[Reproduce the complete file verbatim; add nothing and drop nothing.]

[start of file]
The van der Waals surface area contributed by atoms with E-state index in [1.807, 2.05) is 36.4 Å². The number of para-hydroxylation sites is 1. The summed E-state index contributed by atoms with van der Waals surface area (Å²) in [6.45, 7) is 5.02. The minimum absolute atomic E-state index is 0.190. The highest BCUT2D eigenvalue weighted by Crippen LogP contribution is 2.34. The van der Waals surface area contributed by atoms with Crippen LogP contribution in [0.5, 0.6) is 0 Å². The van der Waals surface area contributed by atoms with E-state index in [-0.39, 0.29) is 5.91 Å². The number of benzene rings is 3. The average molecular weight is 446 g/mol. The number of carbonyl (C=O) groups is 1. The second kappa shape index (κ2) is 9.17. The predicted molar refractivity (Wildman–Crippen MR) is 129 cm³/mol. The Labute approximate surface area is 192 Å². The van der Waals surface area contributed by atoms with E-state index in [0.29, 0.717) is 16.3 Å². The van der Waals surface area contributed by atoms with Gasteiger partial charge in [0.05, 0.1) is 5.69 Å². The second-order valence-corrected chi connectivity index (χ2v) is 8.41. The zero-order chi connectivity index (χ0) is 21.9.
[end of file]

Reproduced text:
The van der Waals surface area contributed by atoms with E-state index in [1.807, 2.05) is 36.4 Å². The number of para-hydroxylation sites is 1. The summed E-state index contributed by atoms with van der Waals surface area (Å²) in [6.45, 7) is 5.02. The minimum absolute atomic E-state index is 0.190. The highest BCUT2D eigenvalue weighted by Crippen LogP contribution is 2.34. The van der Waals surface area contributed by atoms with Crippen LogP contribution in [0.5, 0.6) is 0 Å². The van der Waals surface area contributed by atoms with E-state index in [-0.39, 0.29) is 5.91 Å². The number of benzene rings is 3. The average molecular weight is 446 g/mol. The number of carbonyl (C=O) groups is 1. The second kappa shape index (κ2) is 9.17. The predicted molar refractivity (Wildman–Crippen MR) is 129 cm³/mol. The Labute approximate surface area is 192 Å². The van der Waals surface area contributed by atoms with E-state index in [0.29, 0.717) is 16.3 Å². The van der Waals surface area contributed by atoms with Gasteiger partial charge in [0.05, 0.1) is 5.69 Å². The second-order valence-corrected chi connectivity index (χ2v) is 8.41. The zero-order chi connectivity index (χ0) is 21.9.